|A screen-shot of Banksy's anti-Israel video, showing the West Bank security barrier|
[March 31st update: Two paragraphs have been added just above the sub-heading ‘Omitting Hamas from the equation’]
Banksy, a popular British street-artist, has just issued a new video attacking Israel’s more recent conduct in Gaza. The video, ostensibly presented as a promotional film to attract tourism to Gaza, heavily applies sarcasm from the outset, with statements concerning Gaza’s appeal as a tourist destination, that frame bracketed follow-on points intended to reveal Gaza’s supposed reality.
The video begins by recommending a new destination for tourists: Gaza! It shows Banksy apparently climbing through a tunnel, presumably constructed by Hamas. The video claims that Gaza is…
“Well away from the tourist track (Access is via a network of illegal tunnels)”
“The locals like it so much they never leave (because they’re not allowed to)”
“Nestled in an exclusive setting (surrounded by a wall on three sides and a line of gun boats on the other)”
“Watched over by friendly neighbours” (in 2014 Israel destroyed 18,000 homes)
“Development opportunities are everywhere (No cement has been allowed into Gaza since the bombing)”
“Plenty of scope for refurbishment”An Arab-Palestinian man discusses a street painting of a cat, presumably by Banksy. He repeatedly asks “what about our children?” The “promotional” video then ends with a message painted on a wall:
“If we wash our hands of the conflict between the powerful and the powerless we side with the powerful — we don’t remain neutral.”
In 2005, Banksy is believed to have produced a Christmas card that recalls old Christian anti-Semitic imagery concerning Jews rejecting Jesus, with Israel now obstructing the movement of Mary and Joseph via the security fence. Anti-Semitic website “If Americans Knew” has widely used the image to suggest Israel imprisoned the notionally Christian town of Bethlehem.
|Banksy's "Christmas card"|
Concerning Gaza, Banksy states
“Gaza is often described as ‘the world’s largest open air prison’ because no one is allowed to enter or leave. But that seems a bit unfair to prisons — they don’t have their electricity and drinking water cut off randomly almost every day,”Banksy’s particularly strong criticism is unwarranted. Israel supplies water and electricity to Gaza, along with foodstuffs, medicine, and other items. It also provides medical assistance to thousands of Gazans each year in Israeli hospitals, regardless of political affiliation to Hamas. Israel is not obliged to supply water and electricity to Gaza since the zone involved is not a signatory to the Fourth Geneva Convention but it still does so to lessen the impact of the maritime embargo.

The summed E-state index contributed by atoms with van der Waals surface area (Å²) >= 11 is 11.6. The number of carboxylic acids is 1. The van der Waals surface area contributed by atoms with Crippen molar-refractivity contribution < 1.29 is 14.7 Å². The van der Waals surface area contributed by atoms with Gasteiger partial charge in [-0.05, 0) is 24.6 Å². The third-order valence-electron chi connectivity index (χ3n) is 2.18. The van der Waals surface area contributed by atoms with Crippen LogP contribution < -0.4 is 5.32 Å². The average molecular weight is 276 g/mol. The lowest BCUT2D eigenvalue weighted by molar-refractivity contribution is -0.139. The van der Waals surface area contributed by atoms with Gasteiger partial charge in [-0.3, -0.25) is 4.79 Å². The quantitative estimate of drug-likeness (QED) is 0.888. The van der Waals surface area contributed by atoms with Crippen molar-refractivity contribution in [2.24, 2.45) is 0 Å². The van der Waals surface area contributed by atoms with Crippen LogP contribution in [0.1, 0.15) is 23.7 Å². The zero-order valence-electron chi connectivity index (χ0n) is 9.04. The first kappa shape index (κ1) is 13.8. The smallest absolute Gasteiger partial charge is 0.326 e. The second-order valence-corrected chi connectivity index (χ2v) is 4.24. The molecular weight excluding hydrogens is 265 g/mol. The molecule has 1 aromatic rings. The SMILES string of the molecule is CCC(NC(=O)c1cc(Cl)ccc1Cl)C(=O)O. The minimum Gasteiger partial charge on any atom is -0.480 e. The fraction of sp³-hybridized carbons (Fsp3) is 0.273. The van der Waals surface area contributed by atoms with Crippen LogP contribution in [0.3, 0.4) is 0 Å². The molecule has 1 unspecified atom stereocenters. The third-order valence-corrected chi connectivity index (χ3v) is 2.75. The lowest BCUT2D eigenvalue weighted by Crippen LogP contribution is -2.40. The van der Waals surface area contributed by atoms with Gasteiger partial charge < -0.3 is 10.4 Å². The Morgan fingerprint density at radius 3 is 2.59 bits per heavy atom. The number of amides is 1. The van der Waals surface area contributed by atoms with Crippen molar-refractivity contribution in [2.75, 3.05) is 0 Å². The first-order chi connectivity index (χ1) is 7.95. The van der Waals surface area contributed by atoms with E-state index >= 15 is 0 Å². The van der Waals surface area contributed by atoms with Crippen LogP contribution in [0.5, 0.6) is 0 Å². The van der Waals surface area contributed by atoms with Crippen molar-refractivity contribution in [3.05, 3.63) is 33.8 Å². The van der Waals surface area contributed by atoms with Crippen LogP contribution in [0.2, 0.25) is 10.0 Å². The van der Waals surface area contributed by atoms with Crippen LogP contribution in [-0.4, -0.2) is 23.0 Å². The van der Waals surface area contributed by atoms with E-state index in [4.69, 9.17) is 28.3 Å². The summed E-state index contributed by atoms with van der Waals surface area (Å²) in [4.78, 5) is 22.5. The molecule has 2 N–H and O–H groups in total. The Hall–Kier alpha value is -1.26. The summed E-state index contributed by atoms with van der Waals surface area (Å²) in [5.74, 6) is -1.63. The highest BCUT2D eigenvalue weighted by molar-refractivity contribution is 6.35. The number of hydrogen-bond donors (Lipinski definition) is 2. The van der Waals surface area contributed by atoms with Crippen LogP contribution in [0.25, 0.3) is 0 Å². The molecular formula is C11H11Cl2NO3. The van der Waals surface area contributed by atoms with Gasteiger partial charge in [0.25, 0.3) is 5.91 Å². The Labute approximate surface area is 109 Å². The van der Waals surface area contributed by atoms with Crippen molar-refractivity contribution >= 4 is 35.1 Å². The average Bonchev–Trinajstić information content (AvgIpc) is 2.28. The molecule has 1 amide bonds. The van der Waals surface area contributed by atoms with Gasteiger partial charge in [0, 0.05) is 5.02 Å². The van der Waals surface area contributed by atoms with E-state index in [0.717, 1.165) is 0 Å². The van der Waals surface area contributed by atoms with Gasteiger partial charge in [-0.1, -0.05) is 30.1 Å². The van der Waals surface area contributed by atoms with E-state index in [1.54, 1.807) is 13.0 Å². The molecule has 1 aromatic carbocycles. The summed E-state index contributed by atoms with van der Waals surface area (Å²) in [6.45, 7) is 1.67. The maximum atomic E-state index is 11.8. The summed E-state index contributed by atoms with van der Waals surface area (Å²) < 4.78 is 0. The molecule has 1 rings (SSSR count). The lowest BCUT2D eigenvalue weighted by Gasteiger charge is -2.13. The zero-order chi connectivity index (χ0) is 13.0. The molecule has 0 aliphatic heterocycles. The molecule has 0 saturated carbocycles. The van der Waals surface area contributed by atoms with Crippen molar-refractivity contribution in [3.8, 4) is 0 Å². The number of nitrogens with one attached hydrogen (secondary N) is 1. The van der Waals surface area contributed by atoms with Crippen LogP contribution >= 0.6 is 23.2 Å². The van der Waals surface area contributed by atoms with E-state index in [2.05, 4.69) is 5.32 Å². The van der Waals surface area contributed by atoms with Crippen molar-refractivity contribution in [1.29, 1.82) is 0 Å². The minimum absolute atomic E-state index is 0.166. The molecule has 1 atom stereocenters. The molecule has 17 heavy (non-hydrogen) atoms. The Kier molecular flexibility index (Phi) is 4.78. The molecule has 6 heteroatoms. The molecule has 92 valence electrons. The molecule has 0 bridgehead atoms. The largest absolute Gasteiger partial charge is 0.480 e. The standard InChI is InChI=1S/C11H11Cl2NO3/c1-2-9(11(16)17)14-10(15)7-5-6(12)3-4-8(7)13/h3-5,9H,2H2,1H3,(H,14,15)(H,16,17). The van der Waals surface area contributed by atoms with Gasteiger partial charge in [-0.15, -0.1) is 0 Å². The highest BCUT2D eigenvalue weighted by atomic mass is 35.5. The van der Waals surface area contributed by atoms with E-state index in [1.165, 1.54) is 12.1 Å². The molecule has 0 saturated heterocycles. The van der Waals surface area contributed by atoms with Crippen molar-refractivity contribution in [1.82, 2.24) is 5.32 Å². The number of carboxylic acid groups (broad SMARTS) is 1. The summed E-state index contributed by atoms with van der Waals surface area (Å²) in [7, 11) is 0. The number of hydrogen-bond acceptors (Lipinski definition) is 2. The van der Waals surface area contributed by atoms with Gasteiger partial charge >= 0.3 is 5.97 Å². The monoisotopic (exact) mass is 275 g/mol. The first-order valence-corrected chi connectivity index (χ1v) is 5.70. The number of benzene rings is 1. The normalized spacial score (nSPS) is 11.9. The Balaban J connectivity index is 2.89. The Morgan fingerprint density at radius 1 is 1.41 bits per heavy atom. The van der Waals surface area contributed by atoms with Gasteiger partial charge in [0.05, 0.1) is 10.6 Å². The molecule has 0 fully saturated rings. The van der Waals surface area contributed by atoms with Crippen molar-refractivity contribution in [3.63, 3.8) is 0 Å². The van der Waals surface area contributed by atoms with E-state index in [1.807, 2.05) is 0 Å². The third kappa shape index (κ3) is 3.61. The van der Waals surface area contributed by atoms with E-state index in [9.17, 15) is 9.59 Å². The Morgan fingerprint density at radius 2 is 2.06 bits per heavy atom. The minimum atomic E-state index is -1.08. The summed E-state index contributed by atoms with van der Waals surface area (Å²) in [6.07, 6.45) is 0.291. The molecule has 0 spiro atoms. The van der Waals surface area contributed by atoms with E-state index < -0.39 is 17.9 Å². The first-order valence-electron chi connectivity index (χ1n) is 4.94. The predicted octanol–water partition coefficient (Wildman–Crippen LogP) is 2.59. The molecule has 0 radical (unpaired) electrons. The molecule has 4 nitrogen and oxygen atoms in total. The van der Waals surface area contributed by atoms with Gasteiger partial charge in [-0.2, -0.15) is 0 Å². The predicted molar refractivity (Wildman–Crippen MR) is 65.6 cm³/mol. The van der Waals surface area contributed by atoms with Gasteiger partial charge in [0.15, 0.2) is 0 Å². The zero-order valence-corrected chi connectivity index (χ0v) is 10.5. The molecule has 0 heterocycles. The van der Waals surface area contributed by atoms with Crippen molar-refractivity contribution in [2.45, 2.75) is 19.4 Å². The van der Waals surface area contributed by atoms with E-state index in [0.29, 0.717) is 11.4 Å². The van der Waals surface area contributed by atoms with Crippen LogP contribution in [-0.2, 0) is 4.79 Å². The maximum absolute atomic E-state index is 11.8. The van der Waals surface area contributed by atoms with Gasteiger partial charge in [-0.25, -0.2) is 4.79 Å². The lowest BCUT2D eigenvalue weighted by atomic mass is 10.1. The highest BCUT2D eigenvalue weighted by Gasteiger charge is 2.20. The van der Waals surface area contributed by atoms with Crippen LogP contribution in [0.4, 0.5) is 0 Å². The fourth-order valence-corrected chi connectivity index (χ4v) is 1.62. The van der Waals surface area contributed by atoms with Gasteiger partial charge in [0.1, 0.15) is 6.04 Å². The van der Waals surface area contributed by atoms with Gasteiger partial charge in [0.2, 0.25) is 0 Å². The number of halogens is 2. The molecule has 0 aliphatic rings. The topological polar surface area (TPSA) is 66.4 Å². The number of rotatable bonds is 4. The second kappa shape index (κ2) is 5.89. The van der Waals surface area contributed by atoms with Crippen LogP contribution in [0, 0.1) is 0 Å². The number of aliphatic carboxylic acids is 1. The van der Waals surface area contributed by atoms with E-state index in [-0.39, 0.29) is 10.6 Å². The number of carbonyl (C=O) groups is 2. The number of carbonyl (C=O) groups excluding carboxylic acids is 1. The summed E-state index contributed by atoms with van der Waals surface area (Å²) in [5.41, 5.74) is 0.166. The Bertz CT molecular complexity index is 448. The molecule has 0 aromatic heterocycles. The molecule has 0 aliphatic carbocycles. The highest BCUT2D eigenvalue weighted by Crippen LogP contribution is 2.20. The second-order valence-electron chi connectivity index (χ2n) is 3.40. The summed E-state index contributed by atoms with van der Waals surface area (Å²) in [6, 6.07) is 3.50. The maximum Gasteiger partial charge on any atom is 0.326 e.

Hamas, as the de facto governing body controlling the region, is the authority responsible for supplying water to Gaza’s populace. Israel transferred control of the water supply infrastructure to the Palestinian Authority, with their withdrawal in 2005, and exceeds its OSLO II 31 MCM water supply obligations, by supplying the Palestinian Authority with increasing amounts of water in more recent years: 52 MCM in 2012, constituting 67.75% more water annually.
Unfortunately, Hamas damaged the supply substantively in the intervening period. It has drilled several hundred wells without authorisation from the joint Israeli-Palestinian water authority, thereby harming water quality. In 2013, Israel doubled its water supply to Gaza, with the construction of a new pipeline. During the 2014 war, Israel continued to supply Gazans with water, and repair damage to the infrastructure.
Hamas’ own actions led to frequent power blackouts over the territory, whilst Israel initiated projects to improve and maintain the electricity supply. In June 2014, Hamas rocket fire damaged the power supply. The many media reports claiming Israel had destroyed the plant were fanciful since it would soon come back on line. During the war, COGAT also imported substantial amounts of fuel for domestic use.
In broader terms, Israel has sponsored several hundred projects to improve conditions in Gaza which ill-befits Banksy’s image of evil Israel.
Banksy appears to suggest that Gaza is surrounded on all sides by Israel, and sarcastically refers to its “friendly neighbours”. Odd then that he makes no mention of Egypt, the other nation that shares a border with Gaza. Egypt intermittently allows passage out of Gaza but prevents the entry of water, electricity and foodstuffs into Gaza. It can be suggested Israel is the party at war with Hamas but Egypt has long been keen to prevent Hamas, a military wing of the Muslim Brotherhood, from flourishing, and is taking increasingly drastic steps to prevent Hamas and Islamic Jihad from infiltrating the Sinai.
It is surely pure invention to claim that “a line of gun boats” surround Gaza by sea. With the maritime blockade, sea access was restricted from the 13th August 2008 after Hamas instigated further acts of belligerency. A six nautical mile limit for Gaza’s fishermen was established, which was temporarily restricted to three miles when hostilities escalated.